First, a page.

Automatic generation of large causal Bayesian networks from user oriented models

Volltext URI
Text/Conference Paper
ISSN der Zeitschrift
INFORMATIK 2011 – Informatik schafft Communities
Regular Research Papers
Gesellschaft für Informatik e.V.
Bayesian networks (BN) are a valid method to analyze causal dependencies with uncertainties and to calculate inferences based on evidences. This paper describes a method to enable domain experts to configure and use large causal Bayesian networks without the help of BN experts. For this the structure of the domain model is defined together with the domain expert. The dependencies of the domain model are weighted qualitatively. After that the domain model is translated into a well-defined BN. Within the BN the usual causal and diagnostic inferences can be calculated. The results are translated back into the domain model and presented to the user. The back translation also allows the presentation of the reasons of the inference results by using the causal dependencies of the BN. The translation processes allow translating user hypothesis by generating and calculating different BNs. As a benefit the method allows to generate and use large BN (with hundred of nodes) without excessive effort. Obviously in this approach probabilities are used in a special way. To motivate this, Bayesian probability concept is discussed before introducing the method. The method is illustrated by the example ,,Recognition of asymmetric or terroristic threats”. At the end of the paper it is illustrated that the method can be used for different domains by a short description of the method’s possible application to the domain ,,medical diagnosis”. This paper does not deal with the theory of Bayesian Networks but with their efficient use.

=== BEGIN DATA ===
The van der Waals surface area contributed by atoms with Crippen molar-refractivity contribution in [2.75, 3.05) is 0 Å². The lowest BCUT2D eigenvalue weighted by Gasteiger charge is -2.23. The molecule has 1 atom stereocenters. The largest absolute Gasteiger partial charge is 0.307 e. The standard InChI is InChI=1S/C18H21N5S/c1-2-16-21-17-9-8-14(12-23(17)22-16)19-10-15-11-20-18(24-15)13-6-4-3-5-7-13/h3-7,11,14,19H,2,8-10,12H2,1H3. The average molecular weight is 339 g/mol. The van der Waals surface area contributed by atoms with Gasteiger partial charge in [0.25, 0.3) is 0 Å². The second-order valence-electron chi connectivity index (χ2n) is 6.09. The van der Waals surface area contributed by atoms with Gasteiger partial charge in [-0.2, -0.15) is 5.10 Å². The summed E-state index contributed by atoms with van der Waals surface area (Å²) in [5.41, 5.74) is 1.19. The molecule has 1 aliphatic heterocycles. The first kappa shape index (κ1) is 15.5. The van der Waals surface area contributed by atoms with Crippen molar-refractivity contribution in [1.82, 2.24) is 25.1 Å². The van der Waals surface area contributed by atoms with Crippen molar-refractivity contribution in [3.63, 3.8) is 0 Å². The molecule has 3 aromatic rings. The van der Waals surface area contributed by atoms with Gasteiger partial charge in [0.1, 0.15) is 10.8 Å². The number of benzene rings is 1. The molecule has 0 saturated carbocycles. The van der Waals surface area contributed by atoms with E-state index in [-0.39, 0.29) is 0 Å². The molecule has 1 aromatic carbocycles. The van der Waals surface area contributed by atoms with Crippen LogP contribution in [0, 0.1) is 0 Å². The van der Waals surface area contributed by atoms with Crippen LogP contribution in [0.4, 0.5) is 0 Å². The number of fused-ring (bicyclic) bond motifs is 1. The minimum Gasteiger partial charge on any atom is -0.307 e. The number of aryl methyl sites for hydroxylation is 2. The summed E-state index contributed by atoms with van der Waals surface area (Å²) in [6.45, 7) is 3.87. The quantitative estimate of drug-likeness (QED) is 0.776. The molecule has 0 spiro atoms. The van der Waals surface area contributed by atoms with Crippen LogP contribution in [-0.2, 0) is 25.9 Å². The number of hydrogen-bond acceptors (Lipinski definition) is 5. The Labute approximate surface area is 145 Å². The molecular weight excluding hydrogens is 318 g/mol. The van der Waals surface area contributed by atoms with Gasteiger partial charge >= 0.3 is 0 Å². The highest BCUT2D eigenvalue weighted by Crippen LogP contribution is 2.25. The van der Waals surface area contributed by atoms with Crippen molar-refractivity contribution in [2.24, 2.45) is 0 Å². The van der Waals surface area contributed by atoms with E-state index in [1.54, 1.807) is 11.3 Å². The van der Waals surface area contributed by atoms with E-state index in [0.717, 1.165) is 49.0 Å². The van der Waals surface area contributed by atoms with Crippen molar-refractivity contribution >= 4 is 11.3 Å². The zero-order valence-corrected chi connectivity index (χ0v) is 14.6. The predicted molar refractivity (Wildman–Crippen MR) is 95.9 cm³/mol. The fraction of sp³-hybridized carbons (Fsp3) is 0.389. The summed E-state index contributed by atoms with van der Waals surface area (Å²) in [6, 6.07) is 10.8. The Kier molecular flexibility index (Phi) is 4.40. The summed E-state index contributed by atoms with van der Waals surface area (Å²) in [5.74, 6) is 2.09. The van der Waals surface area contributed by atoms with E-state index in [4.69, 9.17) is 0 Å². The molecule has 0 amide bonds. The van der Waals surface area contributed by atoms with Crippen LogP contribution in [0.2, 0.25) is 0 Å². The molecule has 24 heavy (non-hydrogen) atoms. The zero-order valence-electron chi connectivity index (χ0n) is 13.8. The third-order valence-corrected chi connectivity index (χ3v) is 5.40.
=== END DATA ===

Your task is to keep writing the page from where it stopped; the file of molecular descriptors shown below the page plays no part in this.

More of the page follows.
Ziegler, Jürgen; Haarmann, Bastian (2011): Automatic generation of large causal Bayesian networks from user oriented models. INFORMATIK 2011 – Informatik schafft Communities. Bonn: Gesellschaft für Informatik e.V.. PISSN: 1617-5468. ISBN: 978-88579-286-4. pp. 501-501. Regular Research Papers. Berlin. 4.-7. Oktober 2011